The Role of Market Forces in U.S. Health Care

“Competition in health care fails for several fundamental reasons. First, patients often lack the information needed to assess both their care needs and the quality of their care. Second, illness and health care needs are inherently difficult to predict, exposing people to financial risks that they must insure against. This risk gives rise to an insurance system that shields patients from the price of care, dampening their incentive to use care judiciously and to seek care from providers offering high-quality care at affordable prices. The information problem, amplified by insurance, reduces the ability and incentives for patients to seek low-price, high-quality providers and impedes well-functioning markets. This problem has been magnified lately by consolidation of health care providers.

[..] [Insurance] premiums reflect the mix of beneficiaries in the risk pool. Though it may seem optimal for individuals to be able to purchase the insurance plan they most desire, the set of plans and the associated premiums will change as people select their plans. Apart from equity concerns, this dynamic creates inefficiency because diseases often have lifelong spending implications whereas insurance policies typically have a term of only a year. It is thus impossible, with existing institutions, to insure against the lifetime risk associated with illness without public policies to promote risk pooling. Other markets face similar challenges, but the magnitude of these problems is greater in health care. A separate concern is that competing insurers, which can hold down premiums, fragment the payment system. This can allow consolidated providers to charge more and, because providers must accommodate different insurer systems, may add to administrative costs. On balance, all these concerns suggest that an unregulated health care market is unlikely to lead to desired outcomes.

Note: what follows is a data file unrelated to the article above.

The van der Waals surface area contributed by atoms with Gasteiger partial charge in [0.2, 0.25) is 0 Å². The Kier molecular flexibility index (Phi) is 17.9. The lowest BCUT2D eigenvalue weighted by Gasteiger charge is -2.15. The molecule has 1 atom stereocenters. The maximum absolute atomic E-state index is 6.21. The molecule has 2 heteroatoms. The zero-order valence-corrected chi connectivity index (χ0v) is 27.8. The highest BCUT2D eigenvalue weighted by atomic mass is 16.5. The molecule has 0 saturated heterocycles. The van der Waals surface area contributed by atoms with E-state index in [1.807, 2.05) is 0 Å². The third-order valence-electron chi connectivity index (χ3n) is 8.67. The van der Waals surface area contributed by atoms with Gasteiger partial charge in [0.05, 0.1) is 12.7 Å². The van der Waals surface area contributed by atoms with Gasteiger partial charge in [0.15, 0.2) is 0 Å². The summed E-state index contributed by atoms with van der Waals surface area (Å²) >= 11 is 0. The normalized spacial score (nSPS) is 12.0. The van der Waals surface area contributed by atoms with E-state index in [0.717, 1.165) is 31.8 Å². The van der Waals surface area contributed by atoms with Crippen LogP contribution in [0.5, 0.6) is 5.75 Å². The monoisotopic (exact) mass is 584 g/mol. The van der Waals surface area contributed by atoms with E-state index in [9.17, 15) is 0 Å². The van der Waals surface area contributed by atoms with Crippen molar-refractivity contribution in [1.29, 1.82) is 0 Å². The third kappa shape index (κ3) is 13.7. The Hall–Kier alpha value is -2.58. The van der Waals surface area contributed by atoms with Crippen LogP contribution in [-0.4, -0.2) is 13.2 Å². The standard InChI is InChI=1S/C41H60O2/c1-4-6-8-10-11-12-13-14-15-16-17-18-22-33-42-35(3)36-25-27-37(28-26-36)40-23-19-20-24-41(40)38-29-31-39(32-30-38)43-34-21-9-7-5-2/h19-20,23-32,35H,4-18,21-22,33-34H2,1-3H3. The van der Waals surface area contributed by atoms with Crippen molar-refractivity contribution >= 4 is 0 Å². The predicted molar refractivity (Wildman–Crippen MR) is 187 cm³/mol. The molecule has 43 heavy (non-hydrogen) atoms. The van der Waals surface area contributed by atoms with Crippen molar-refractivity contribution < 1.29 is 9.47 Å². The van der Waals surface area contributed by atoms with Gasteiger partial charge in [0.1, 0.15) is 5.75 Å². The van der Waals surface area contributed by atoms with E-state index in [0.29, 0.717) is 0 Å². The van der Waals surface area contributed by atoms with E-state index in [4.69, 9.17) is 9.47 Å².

[..] Markets have promoted efficient reallocation of resources (e.g., from inpatient to outpatient care or from nursing home to community-based care) in ways that publicly run systems may not. Furthermore, there is evidence that private plans in Medicare (Medicare Advantage plans) can obtain better care at lower cost than the traditional fee-for-service Medicare program can. However, these positive results in Medicare may not generalize to commercial markets, because Medicare Advantage plans have institutional advantages, such as the ability of patients to get care from nonnetwork providers at Medicare prices, that allow them to pay, roughly, Medicare prices rather than commercial prices.

[..] Value-based insurance design has increased the use of high-value services but has rarely addressed the use of low-value services. Reference-pricing plans have changed behavior and lowered spending but have been limited to selected services such as imaging and orthopedic procedures. Tiered and narrow-network plans have also shown some success but have exacerbated problems such as surprise billing.

The slow diffusion of these competition-promoting plans probably reflects employers’ hesitance to impose the financial risk on workers that higher cost sharing entails, as well as hesitance to disrupt existing provider relationships. Without widespread diffusion, the amplifying effect that these plans would create by lowering market prices, as opposed to just steering patients, will not occur. The core problem is that for markets to work, patients must face the economic consequences of their choices, but labor-market concerns dampen employers’ enthusiasm for adopting plans that impose such consequences.